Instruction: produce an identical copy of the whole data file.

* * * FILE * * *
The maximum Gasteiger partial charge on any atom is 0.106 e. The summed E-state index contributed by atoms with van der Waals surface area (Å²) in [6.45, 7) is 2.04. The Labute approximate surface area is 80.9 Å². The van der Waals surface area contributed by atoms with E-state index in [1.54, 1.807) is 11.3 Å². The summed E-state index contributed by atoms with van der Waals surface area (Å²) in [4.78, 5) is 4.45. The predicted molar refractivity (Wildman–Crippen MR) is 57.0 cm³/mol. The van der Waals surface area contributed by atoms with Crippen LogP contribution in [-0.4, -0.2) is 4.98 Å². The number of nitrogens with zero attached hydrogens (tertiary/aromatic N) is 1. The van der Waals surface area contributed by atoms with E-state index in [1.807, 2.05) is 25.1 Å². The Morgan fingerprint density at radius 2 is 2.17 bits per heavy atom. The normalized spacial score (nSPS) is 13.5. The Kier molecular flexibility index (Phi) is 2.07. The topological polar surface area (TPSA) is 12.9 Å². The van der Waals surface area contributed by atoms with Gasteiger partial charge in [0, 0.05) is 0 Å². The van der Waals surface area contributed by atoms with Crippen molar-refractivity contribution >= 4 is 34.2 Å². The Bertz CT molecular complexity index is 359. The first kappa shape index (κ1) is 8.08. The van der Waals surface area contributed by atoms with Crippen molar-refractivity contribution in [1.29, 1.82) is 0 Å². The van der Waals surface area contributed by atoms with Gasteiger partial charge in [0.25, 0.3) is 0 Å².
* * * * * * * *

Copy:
The maximum Gasteiger partial charge on any atom is 0.106 e. The summed E-state index contributed by atoms with van der Waals surface area (Å²) in [6.45, 7) is 2.04. The Labute approximate surface area is 80.9 Å². The van der Waals surface area contributed by atoms with E-state index in [1.54, 1.807) is 11.3 Å². The summed E-state index contributed by atoms with van der Waals surface area (Å²) in [4.78, 5) is 4.45. The predicted molar refractivity (Wildman–Crippen MR) is 57.0 cm³/mol. The van der Waals surface area contributed by atoms with Crippen LogP contribution in [-0.4, -0.2) is 4.98 Å². The number of nitrogens with zero attached hydrogens (tertiary/aromatic N) is 1. The van der Waals surface area contributed by atoms with E-state index in [1.807, 2.05) is 25.1 Å². The Morgan fingerprint density at radius 2 is 2.17 bits per heavy atom. The normalized spacial score (nSPS) is 13.5. The Kier molecular flexibility index (Phi) is 2.07. The topological polar surface area (TPSA) is 12.9 Å². The van der Waals surface area contributed by atoms with Gasteiger partial charge in [0, 0.05) is 0 Å². The van der Waals surface area contributed by atoms with Crippen molar-refractivity contribution >= 4 is 34.2 Å². The Bertz CT molecular complexity index is 359. The first kappa shape index (κ1) is 8.08. The van der Waals surface area contributed by atoms with Crippen molar-refractivity contribution in [1.29, 1.82) is 0 Å². The van der Waals surface area contributed by atoms with Gasteiger partial charge in [0.25, 0.3) is 0 Å².